Subject: The head of the United States liaison office in Peking, veteran union leader Leonard Woodcock, plans to marry the nurse at the liaison office, Miss Sharon Tuohy.
One reel: Shot of U.S. liaison office plaque at entrance gate, flag flying over office compound, mr Woodcock and Miss Tuohy coming out of Liaison office door, walking towards residence. Closeup of couple standing before residence entrance, with Woodcock saying he plans to be married in Peking as soon as possible. Couple going into residence.
Ian Mackenzie, Peking
For story see enclosed wire copy AND FOR SHOTLIST SEE enclosed paper.
Script is copyright Reuters Limited. All rights reserved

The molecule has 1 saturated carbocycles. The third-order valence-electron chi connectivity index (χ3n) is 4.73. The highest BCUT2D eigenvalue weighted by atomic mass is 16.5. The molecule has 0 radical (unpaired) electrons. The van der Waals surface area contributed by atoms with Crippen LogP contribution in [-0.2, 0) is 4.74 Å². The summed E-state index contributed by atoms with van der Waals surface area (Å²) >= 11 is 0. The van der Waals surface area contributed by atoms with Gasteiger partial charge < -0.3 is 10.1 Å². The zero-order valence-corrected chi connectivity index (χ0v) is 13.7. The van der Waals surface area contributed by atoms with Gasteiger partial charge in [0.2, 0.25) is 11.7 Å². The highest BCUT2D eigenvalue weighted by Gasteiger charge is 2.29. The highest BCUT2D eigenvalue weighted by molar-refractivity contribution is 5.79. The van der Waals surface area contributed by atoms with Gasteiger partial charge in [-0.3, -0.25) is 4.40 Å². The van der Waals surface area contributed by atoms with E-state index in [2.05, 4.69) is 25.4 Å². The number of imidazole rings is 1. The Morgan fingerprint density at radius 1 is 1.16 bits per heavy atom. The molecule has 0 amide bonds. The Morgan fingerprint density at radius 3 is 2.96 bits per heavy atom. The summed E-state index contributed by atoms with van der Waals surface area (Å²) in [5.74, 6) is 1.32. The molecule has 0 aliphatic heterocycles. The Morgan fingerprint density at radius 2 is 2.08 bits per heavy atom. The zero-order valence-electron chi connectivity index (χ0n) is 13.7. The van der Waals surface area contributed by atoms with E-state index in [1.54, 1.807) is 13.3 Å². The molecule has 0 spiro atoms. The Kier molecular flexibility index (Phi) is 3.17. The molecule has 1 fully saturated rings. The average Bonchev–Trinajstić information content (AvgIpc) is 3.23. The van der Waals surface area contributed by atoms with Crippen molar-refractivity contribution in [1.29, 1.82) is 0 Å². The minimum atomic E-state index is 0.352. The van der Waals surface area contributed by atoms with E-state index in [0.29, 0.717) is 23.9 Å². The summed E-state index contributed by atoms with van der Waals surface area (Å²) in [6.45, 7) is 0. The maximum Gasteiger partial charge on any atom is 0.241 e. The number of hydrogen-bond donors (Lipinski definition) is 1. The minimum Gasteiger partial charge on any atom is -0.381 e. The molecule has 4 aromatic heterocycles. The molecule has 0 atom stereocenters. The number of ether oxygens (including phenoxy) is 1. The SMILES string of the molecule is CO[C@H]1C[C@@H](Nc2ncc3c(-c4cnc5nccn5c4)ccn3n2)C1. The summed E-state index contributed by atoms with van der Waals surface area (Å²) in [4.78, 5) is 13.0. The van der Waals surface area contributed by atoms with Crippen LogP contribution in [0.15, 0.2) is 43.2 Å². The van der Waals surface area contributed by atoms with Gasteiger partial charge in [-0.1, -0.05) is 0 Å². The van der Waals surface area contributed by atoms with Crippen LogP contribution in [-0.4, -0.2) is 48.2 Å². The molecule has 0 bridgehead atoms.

Background: Subject: The head of the United States liaison office in Peking, veteran union leader Leonard Woodcock, plans to marry the nurse at the liaison office, Miss Sharon Tuohy. Mr Woodock filed for divorce in a Michigan court from his wife Loula, from whom he has been separated for almost 16 years. The 67-year-old liaison office chief says he wants to marry Miss Touhy as soon as possible after his divorce comes through, expected to be in mid-April. They will marry in a simple civil ceremony in Peking at a Chinese marriage office. Mr Woodcock arrived in Peking last July to take over the liaison office after retiring as president of the United Auto Workers union the previous May. Miss Tuohy, 35, from Fort Worth, Texas, came to China to open the nursing post at the liaison office in December 1976. They met for the first time in Peking. Miss Touhy is a graduate of Texas Mormon University at Denton, Texas, and had served as State Department nurse in Bangkok and La Paz, Bolivia, before coming to Peking. Her father is a retired air traffic controller living at Fort Worth, where her mother works for the city recreation department. She has two brothers and a sister. Mr Woodcock has three children, and the elder daughter will arrive in Peking with her husband and three children shortly after the wedding. No relatives will be here for the ceremony.